Voiceless labiodental fricative -

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Voiceless labiodental fricative
IPA Number128
Entity (decimal)f
Unicode (hex)U+0066
Braille⠋ (braille pattern dots-124)
Audio sample

The voiceless labiodental fricative is a type of consonantal sound used in a number of spoken languages. The symbol in the International Phonetic Alphabet that represents this sound is ⟨f⟩.


Features of the voiceless labiodental fricative:

  • Its manner of articulation is fricative, which means it is produced by constricting air flow through a narrow channel at the place of articulation, causing turbulence.
  • Its place of articulation is labiodental, which means it is articulated with the lower lip and the upper teeth.
  • Its phonation is voiceless, which means it is produced without vibrations of the vocal cords. In some languages the vocal cords are actively separated, so it is always voiceless; in others the cords are lax, so that it may take on the voicing of adjacent sounds.
  • It is an oral consonant, which means air is allowed to escape through the mouth only.
  • Because the sound is not produced with airflow over the tongue, the centrallateral dichotomy does not apply.
  • The airstream mechanism is pulmonic, which means it is articulated by pushing air solely with the lungs and diaphragm, as in most sounds.


Language Word IPA Meaning Notes
Abkhaz фы/fy [fə] 'lightning' See Abkhaz phonology
Adyghe тфы/tfy About this sound[tfə]  'five' Corresponds to [xʷ] in Kabardian and Proto-Circassian
Albanian faqe [facɛ] 'cheek'
Arabic Modern Standard[1] ظرف‎/th'arf [ðˤɑrf] 'envelope' See Arabic phonology
Armenian Eastern[2] ֆուտբոլ/futbol About this sound[fut̪bol]  'football'
Assamese বৰ/borof [bɔɹɔf] 'snow/ice'
Azeri fəng [t̪y̆fæɲɟ] 'ɡun'
Basque fin [fin] 'thin'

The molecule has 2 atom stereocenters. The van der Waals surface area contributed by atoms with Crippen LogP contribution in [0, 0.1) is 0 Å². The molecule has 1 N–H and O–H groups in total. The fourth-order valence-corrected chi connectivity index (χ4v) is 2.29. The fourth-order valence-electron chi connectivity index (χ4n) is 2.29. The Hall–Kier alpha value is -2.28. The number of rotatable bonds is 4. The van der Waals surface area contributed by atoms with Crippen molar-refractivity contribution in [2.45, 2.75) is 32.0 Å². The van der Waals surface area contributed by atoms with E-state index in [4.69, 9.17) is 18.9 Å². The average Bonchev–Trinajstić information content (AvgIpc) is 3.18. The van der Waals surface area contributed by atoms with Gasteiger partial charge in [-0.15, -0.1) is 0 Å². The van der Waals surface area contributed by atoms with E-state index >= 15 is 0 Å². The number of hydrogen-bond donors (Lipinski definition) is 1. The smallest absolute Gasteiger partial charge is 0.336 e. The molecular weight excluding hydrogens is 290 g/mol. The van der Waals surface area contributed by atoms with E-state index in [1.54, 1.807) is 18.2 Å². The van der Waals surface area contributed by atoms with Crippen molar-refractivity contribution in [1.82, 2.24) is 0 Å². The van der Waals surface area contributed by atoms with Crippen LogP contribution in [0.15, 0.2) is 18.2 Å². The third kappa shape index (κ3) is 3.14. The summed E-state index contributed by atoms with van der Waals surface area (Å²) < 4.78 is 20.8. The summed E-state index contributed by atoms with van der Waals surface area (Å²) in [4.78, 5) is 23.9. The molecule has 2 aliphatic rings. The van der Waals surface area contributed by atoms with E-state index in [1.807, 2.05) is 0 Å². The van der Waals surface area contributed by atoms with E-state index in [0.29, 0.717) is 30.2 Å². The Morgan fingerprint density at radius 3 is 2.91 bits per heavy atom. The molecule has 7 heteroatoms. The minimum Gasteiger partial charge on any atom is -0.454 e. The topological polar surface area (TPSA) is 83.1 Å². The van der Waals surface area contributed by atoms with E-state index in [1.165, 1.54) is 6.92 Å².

Bengali ফু/ful [ful] 'flower' Allophone of /pʰ/. See Bengali phonology
Catalan[3] fase [ˈfazə] 'phase' See Catalan phonology
Chechen факс / faks [faks] 'fax'
Chinese Cantonese / fēi About this sound[fei̯˥] 'to fly' See Cantonese phonology
Mandarin (traditional) / (simplified) / fēi About this sound[feɪ̯˥] See Mandarin phonology
Coptic ϥⲧⲟⲟⲩ/ftoow [ftow] 'four'
Czech foukat [ˈfoʊ̯kat] 'to blow' See Czech phonology
Dutch[4] fiets [fits] 'bike' See Dutch phonology
English All dialects fill About this sound[fɪɫ] 'fill' See English phonology
Cockney[5] think [fɪŋk] 'think' Socially marked,[6] with speakers exhibiting some free variation with [θ] (with which it corresponds to in other dialects).[7] See th-fronting.
Many British urban dialects[8]
Some younger New Zealanders[9][10]
Broad South African[11] More common word-finally.
Esperanto fajro [ˈfajɾo] 'fire' See Esperanto phonology
Ewe[12] eflen [éflé̃] 'he spit off'
French[13] fabuleuse [fäbyˈløːz̪] 'fabulous' See French phonology
Galician faísca [faˈiska] 'spark' See Galician phonology
German fade [ˈfaːdə] 'bland' See Standard German phonology
Goemai [fat] 'to blow'
Greek φύση / fysī [ˈfisi] 'nature' See Modern Greek phonology
Gujarati / faļ [fəɭ] 'fruit' See Gujarati phonology
Hebrew סופר‎/sofer [so̞fe̞ʁ] 'writer' See Modern Hebrew phonology
Hindustani साफ़ / صاف‎/saaf [sɑːf] 'clean' See Hindustani phonology
Hungarian figyel [ˈfiɟɛl] 'he/she pays attention' See Hungarian phonology